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Slow Down To Get Around Legislation Signed Into Law in Iowa

The law goes into effect on July 1 and requires motorists to slow down, safely change lanes if possible and operate with due caution around waste and recycling trucks.

On April 20, Iowa Governor Terry Branstad (R), signed into law new legislation that will protect workers in the waste and recycling industry.

HF314, Iowa’s version of the Slow Down to Get Around law, qualifies waste and recycling vehicles as “utility vehicles” and therefore requires motorists to slow down or move out of their way or face penalties. The bill was co-sponsored by Representative Rob Taylor (R-44) and State Senator Roby Smith (R-47.)

Iowa is now the 14th state to enact this legislation, commonly referred to as Slow Down to Get Around, which is designed to protect waste and recycling workers. The Iowa Chapter of the National Waste and Recycling Association (NWRA) took the critical steps to develop this legislation and achieve its support in the Iowa legislature. 

The law goes into effect on July 1 and requires motorists to slow down, safely change lanes if possible and operate with due caution around waste and recycling trucks when safety lights are flashing, similar to cautions motorists must now exercise when traveling through a construction work zone or when passing a stopped public safety vehicle. Slow Down to Get Around is a nationwide campaign by NWRA and its state chapters.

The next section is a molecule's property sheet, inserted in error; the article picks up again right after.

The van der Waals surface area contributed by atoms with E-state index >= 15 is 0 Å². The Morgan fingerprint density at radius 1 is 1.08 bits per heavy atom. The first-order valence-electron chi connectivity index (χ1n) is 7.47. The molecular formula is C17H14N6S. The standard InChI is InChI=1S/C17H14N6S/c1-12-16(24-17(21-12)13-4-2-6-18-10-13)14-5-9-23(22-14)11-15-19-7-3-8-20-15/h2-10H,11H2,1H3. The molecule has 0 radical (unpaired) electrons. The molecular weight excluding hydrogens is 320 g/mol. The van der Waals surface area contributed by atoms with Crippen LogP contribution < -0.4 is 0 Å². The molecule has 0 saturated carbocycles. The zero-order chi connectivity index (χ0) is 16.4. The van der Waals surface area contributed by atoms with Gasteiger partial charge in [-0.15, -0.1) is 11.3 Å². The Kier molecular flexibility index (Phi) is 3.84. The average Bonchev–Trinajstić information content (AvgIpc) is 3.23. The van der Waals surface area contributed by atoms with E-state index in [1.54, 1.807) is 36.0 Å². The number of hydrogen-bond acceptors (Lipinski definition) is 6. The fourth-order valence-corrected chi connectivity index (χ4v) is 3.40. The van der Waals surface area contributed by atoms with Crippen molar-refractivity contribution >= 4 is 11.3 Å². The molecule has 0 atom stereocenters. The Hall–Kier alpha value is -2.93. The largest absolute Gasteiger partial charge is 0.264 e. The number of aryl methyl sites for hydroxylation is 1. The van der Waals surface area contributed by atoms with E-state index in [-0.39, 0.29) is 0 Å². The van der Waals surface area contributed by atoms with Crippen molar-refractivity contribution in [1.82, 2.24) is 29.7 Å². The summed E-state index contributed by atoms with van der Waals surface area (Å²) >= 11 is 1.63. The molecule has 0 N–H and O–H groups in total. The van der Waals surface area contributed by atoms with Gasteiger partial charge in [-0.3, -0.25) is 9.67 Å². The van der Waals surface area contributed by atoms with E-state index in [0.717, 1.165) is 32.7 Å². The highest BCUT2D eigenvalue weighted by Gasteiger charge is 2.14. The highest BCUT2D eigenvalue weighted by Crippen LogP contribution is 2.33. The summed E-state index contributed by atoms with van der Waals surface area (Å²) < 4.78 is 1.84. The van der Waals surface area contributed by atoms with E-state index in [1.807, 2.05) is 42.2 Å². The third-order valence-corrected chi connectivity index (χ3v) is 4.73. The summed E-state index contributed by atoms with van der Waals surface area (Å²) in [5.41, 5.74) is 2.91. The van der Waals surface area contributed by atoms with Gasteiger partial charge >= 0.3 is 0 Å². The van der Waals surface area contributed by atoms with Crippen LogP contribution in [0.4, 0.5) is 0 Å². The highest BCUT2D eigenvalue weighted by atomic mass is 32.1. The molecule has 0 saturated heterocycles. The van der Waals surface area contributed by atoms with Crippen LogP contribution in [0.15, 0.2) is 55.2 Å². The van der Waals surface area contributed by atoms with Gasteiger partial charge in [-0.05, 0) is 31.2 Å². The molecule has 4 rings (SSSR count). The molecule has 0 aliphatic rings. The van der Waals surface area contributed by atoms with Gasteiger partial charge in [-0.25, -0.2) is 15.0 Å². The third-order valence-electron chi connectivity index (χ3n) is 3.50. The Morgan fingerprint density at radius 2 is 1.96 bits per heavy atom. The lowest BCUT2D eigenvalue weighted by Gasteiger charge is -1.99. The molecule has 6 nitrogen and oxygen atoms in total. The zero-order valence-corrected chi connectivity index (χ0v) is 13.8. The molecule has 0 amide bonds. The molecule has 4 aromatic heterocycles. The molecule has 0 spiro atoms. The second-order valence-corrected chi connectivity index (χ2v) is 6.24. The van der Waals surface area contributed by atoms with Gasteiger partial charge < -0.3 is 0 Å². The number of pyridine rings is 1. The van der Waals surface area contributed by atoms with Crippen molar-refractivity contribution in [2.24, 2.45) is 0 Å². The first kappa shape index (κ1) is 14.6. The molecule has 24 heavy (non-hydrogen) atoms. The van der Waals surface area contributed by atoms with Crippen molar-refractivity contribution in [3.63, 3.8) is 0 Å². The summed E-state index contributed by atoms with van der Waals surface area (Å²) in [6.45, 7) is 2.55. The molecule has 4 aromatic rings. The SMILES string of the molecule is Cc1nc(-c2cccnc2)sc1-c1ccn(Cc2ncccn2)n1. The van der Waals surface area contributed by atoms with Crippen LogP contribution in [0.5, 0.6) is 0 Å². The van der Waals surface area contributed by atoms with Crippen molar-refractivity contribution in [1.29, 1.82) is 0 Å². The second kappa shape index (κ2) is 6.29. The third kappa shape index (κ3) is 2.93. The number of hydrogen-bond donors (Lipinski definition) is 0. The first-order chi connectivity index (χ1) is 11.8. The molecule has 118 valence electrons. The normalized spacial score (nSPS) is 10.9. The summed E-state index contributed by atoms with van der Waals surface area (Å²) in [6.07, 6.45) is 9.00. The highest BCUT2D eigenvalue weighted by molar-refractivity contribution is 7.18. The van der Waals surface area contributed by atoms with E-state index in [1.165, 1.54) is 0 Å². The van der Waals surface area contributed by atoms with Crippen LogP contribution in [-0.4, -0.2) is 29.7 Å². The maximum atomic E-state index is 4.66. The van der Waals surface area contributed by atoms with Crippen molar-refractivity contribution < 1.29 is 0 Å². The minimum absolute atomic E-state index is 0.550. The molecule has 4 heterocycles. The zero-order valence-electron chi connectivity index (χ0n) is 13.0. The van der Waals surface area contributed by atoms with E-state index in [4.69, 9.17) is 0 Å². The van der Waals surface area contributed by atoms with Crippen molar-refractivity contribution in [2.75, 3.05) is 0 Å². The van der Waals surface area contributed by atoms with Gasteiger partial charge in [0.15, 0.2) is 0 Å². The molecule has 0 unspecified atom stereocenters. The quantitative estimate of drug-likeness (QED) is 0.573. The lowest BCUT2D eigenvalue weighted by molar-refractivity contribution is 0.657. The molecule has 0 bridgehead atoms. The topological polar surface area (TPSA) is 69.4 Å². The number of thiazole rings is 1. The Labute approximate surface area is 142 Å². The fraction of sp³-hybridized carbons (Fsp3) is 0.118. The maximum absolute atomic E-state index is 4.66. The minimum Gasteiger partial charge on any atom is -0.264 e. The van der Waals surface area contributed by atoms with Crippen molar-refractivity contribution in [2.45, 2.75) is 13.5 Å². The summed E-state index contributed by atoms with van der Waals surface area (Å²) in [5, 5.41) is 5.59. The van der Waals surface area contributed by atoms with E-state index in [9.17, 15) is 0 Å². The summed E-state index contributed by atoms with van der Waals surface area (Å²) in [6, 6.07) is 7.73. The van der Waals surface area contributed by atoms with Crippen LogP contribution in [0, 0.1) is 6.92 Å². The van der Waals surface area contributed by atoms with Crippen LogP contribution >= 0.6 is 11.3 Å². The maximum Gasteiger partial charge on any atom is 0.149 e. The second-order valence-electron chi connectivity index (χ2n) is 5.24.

“This law is about the safety of waste and recycling collectors who serve our communities statewide,” Lyle Vander Meiden of Midwest Sanitation, a leader in the Iowa Chapter of NWRA, said in a satement. “All motorists are to exercise caution and must slow down to get around waste and recycling vehicles, which will save lives and prevent unnecessary accidents and injuries. Our focus now turns to raising awareness of the new law and educating residents of the dangers that collection workers face daily on our roadways.”

The most recent data from the U.S. Bureau of Labor Statistics shows that the waste and recycling collection occupation ranks fifth in the nation for injuries, accidents and fatalities, and more recent data shows that many accidents involving waste and collection workers are caused by inattentive motorists and distracted driving. Iowa now joins twelve other states that have enacted Slow Down to Get Around, including Alabama, Florida, Georgia, Indiana, Illinois, Kentucky, Michigan, New York, North Carolina, Oklahoma, Virginia, Wisconsin and West Virginia.

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